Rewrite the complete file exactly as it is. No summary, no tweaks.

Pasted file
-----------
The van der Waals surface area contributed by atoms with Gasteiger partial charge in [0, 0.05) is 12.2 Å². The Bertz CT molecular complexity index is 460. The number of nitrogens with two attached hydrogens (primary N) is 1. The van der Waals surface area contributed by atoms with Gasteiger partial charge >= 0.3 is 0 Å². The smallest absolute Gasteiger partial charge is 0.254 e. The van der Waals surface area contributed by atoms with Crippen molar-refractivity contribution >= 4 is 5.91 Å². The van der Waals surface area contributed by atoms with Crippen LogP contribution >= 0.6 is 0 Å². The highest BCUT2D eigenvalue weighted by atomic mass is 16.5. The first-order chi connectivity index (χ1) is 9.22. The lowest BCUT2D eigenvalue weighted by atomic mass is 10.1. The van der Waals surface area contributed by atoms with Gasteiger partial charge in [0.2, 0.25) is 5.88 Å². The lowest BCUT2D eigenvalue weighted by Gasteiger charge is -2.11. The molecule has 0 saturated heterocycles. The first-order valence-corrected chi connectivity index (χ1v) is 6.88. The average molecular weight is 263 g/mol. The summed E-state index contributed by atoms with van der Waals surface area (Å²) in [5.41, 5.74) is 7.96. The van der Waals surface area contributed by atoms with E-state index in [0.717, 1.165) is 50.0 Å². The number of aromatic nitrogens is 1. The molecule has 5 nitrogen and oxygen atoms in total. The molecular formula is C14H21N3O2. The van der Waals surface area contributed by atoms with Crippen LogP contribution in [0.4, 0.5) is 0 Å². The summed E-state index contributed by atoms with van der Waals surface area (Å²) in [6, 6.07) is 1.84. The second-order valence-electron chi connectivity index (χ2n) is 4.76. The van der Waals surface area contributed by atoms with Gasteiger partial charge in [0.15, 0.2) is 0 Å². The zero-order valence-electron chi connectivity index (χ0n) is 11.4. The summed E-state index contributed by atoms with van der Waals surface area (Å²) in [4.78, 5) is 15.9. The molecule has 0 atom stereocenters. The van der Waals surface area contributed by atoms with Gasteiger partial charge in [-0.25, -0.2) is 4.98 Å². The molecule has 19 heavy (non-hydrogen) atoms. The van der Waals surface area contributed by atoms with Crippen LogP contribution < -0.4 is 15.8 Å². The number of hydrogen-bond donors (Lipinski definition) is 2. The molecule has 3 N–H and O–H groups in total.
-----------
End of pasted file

The van der Waals surface area contributed by atoms with Gasteiger partial charge in [0, 0.05) is 12.2 Å². The Bertz CT molecular complexity index is 460. The number of nitrogens with two attached hydrogens (primary N) is 1. The van der Waals surface area contributed by atoms with Gasteiger partial charge >= 0.3 is 0 Å². The smallest absolute Gasteiger partial charge is 0.254 e. The van der Waals surface area contributed by atoms with Crippen molar-refractivity contribution >= 4 is 5.91 Å². The van der Waals surface area contributed by atoms with Crippen LogP contribution >= 0.6 is 0 Å². The highest BCUT2D eigenvalue weighted by atomic mass is 16.5. The first-order chi connectivity index (χ1) is 9.22. The lowest BCUT2D eigenvalue weighted by atomic mass is 10.1. The van der Waals surface area contributed by atoms with Gasteiger partial charge in [0.2, 0.25) is 5.88 Å². The lowest BCUT2D eigenvalue weighted by Gasteiger charge is -2.11. The molecule has 0 saturated heterocycles. The first-order valence-corrected chi connectivity index (χ1v) is 6.88. The average molecular weight is 263 g/mol. The summed E-state index contributed by atoms with van der Waals surface area (Å²) in [5.41, 5.74) is 7.96. The van der Waals surface area contributed by atoms with E-state index in [0.717, 1.165) is 50.0 Å². The number of aromatic nitrogens is 1. The molecule has 5 nitrogen and oxygen atoms in total. The molecular formula is C14H21N3O2. The van der Waals surface area contributed by atoms with Crippen LogP contribution in [0.4, 0.5) is 0 Å². The summed E-state index contributed by atoms with van der Waals surface area (Å²) in [6, 6.07) is 1.84. The second-order valence-electron chi connectivity index (χ2n) is 4.76. The van der Waals surface area contributed by atoms with Gasteiger partial charge in [0.15, 0.2) is 0 Å². The zero-order valence-electron chi connectivity index (χ0n) is 11.4. The summed E-state index contributed by atoms with van der Waals surface area (Å²) in [4.78, 5) is 15.9. The molecule has 0 atom stereocenters. The van der Waals surface area contributed by atoms with Gasteiger partial charge in [-0.25, -0.2) is 4.98 Å². The molecule has 19 heavy (non-hydrogen) atoms. The van der Waals surface area contributed by atoms with Crippen LogP contribution < -0.4 is 15.8 Å². The number of hydrogen-bond donors (Lipinski definition) is 2. The molecule has 3 N–H and O–H groups in total.